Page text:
Thank you, Chico.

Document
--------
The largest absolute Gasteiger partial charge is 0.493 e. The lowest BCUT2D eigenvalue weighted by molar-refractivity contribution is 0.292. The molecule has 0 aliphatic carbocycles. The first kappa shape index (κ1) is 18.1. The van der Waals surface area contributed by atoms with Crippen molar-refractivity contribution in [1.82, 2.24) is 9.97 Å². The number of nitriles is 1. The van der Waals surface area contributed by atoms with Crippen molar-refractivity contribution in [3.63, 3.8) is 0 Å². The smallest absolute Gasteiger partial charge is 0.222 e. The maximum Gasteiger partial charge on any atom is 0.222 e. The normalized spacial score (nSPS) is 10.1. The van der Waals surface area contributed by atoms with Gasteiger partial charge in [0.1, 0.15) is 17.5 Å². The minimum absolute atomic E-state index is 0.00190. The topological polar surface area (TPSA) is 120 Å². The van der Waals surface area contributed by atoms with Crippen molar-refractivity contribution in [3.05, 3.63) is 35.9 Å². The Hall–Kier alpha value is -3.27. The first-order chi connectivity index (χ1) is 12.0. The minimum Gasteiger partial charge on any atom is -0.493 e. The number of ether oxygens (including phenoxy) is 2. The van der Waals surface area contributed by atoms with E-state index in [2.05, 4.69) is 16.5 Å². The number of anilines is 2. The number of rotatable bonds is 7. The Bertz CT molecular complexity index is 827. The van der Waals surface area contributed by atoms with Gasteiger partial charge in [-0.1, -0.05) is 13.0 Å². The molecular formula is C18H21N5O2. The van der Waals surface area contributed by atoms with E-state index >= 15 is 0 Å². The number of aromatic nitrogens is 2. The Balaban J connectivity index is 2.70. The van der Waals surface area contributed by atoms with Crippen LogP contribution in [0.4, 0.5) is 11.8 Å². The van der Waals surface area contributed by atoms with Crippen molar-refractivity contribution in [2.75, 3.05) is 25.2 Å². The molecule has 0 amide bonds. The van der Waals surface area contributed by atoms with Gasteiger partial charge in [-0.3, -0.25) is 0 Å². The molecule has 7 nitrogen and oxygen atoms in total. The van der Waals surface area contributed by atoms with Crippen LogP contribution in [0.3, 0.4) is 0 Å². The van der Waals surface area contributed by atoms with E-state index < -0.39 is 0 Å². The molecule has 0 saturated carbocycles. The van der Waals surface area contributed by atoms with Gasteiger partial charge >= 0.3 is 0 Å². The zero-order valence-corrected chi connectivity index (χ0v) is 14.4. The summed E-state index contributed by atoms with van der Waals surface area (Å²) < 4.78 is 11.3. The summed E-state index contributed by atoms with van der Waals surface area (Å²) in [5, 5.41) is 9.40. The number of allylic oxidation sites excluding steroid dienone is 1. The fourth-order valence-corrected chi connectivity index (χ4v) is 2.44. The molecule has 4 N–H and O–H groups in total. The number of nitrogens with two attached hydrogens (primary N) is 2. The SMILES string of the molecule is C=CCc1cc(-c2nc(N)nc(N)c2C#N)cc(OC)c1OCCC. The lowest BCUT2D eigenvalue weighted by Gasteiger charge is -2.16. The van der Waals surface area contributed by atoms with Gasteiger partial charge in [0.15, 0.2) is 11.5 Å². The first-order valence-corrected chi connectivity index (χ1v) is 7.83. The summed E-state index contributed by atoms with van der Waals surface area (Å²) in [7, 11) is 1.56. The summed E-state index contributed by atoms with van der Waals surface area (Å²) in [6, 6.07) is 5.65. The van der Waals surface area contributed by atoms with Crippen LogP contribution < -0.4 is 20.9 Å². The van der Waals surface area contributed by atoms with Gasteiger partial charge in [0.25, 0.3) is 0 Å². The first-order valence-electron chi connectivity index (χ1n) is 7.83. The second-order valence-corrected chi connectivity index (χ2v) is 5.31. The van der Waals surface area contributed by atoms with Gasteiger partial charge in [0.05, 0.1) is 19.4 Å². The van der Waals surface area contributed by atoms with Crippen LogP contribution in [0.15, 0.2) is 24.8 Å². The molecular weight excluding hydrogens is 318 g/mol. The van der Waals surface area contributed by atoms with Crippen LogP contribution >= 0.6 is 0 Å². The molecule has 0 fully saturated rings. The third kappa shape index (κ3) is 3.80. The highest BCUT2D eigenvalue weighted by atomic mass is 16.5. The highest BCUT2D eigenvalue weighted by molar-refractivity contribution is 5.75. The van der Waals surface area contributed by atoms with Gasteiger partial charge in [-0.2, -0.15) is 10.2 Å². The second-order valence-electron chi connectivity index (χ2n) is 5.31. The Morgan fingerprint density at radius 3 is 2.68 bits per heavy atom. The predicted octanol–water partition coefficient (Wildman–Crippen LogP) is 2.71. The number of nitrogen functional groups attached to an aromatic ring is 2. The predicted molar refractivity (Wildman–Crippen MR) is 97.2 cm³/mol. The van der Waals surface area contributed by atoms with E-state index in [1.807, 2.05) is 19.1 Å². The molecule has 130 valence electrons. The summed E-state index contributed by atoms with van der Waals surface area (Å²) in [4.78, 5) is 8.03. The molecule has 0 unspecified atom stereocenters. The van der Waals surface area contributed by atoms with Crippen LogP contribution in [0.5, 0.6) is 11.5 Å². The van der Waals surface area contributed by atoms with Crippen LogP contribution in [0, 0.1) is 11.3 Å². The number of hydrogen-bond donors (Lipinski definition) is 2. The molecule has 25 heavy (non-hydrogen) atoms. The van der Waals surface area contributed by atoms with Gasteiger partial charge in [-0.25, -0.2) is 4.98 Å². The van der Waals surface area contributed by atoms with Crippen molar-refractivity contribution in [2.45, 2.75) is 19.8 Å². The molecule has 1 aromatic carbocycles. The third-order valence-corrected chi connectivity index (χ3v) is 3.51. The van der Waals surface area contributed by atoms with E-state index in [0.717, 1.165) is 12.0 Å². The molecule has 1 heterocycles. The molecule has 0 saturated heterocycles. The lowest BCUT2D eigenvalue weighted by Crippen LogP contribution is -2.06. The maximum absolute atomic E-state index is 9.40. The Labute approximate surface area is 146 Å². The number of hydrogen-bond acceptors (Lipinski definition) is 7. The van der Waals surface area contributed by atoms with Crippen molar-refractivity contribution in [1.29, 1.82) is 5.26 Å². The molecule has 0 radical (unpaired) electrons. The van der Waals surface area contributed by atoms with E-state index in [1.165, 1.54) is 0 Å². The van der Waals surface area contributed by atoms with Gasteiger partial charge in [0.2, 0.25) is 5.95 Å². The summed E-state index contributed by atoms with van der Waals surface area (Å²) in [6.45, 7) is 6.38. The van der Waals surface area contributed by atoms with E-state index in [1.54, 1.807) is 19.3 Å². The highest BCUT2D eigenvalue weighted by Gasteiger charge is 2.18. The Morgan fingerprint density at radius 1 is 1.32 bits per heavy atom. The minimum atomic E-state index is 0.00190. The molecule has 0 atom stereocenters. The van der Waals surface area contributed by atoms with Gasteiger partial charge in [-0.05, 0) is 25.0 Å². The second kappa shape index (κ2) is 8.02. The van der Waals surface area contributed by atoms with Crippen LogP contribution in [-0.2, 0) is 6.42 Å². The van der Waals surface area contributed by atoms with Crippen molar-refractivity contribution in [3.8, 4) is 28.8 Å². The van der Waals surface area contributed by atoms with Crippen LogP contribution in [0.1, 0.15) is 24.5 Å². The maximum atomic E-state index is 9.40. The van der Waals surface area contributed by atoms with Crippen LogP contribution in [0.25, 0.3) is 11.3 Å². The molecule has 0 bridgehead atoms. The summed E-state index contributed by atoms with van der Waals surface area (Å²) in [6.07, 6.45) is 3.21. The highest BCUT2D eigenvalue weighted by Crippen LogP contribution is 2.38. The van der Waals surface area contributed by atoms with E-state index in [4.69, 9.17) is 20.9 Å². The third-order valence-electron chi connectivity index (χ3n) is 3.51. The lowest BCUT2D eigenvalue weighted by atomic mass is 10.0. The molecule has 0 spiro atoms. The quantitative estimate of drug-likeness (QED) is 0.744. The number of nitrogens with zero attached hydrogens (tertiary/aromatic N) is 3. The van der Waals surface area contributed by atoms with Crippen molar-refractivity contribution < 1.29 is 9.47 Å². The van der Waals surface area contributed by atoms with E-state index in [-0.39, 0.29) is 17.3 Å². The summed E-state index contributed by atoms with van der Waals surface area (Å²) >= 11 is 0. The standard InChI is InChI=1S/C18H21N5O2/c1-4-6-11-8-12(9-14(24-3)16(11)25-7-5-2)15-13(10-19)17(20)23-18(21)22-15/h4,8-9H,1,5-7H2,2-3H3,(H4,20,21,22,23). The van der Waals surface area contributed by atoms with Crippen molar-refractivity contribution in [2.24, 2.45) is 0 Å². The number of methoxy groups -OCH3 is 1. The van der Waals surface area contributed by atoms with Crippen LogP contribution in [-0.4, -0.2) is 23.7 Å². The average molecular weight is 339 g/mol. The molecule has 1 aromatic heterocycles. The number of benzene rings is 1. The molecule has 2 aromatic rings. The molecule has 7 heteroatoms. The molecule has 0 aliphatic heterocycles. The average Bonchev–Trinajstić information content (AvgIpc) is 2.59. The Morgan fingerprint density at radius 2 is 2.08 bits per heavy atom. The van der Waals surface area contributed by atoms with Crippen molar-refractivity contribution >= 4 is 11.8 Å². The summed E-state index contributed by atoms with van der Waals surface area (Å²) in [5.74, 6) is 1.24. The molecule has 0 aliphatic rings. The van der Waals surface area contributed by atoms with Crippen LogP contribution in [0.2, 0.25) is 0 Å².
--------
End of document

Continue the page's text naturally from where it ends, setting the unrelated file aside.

Thank you! This newspaper is in your hands because of you. You gave money in a shutdown economy during a global pandemic ... to a broke newspaper! You gave money to Arts DEVO, literally. I still have a job thanks to reader donations (as well as some of that sweet low-interest federal cash). I imagine that it was community journalism, and not dog food and my mortgage, that was on your mind when you hit the “Donate Now” button—but with a very content poodle at my feet and a roof over my head, I promise to put in good work with my co-conspirators to honor your support and keep this Chico institution vital. As you’ll read in other places in this issue (see Second & Flume, page 4; Publisher’s note, page 6), we are still figuring out what form the CN&R will take post-pause. One thing we do know is that we’ll be be telling our community’s stories daily on the new improved website (chico.newsreview.com) and monthly in print through October. And, after that, hopefully something more permanent. I know you’ve been up to something I realize that few of the fun places where inspiring stuff happens are open, and that most won’t be for some time, but I also know that many of you have spent your shelter-in-place making cool stuff. You’ve had to! And that is something. In fact, it might be everything. I’m going to have to tell plenty of bummer stories about the damaged art scene (see “Canceled by COVID,” page 28), but what’s going to get me and you through this time is the art you make. Help me tell the story behind the song you’ve been wood-shedding. Please, send me your pissed-off poetry. Share the series of paintings that nobody has seen yet! Or, maybe you didn’t make a damn thing, and you filled your lockdown with a bunch of freaky depravity? That sounds amazing! Definitely send me evidence of that. I’m not just joking here. I really do want to be connected to whatever everyone’s been up to. Email me right now and I will celebrate it, either on these rare pages or online. Like this: Zac Elstein, one of my favorite local artists, is always working on something new. He spent last year making beautiful creepy light boxes filled with animal skeletons, dead plants, and deteriorating wood and metal detritus for multiple exhibitions that I couldn’t keep my eyes off. This year, he’s building art for our ears. His handmade wooden music boxes are simple, beautiful machines that look like little speaker boxes, with speaker grills fashioned out of lace fabric of various patterns. The music coming from inside comes from a tiny MP3 player that’s been programmed with a melody Elstein crafted on a punch-card music box and then recorded. Songs range from “November Rain” by Guns ’N’ Roses to “Space Oddity” by David Bowie. Elstein sells the boxes for $50 and will program one with your song of choice for an additional $30. (He says the most requested are Radiohead and John Prine songs.) Check out @_music_boxes_ on Instagram for video examples, with each of Elstein’s music boxes set in uniquely dressed still life scenes.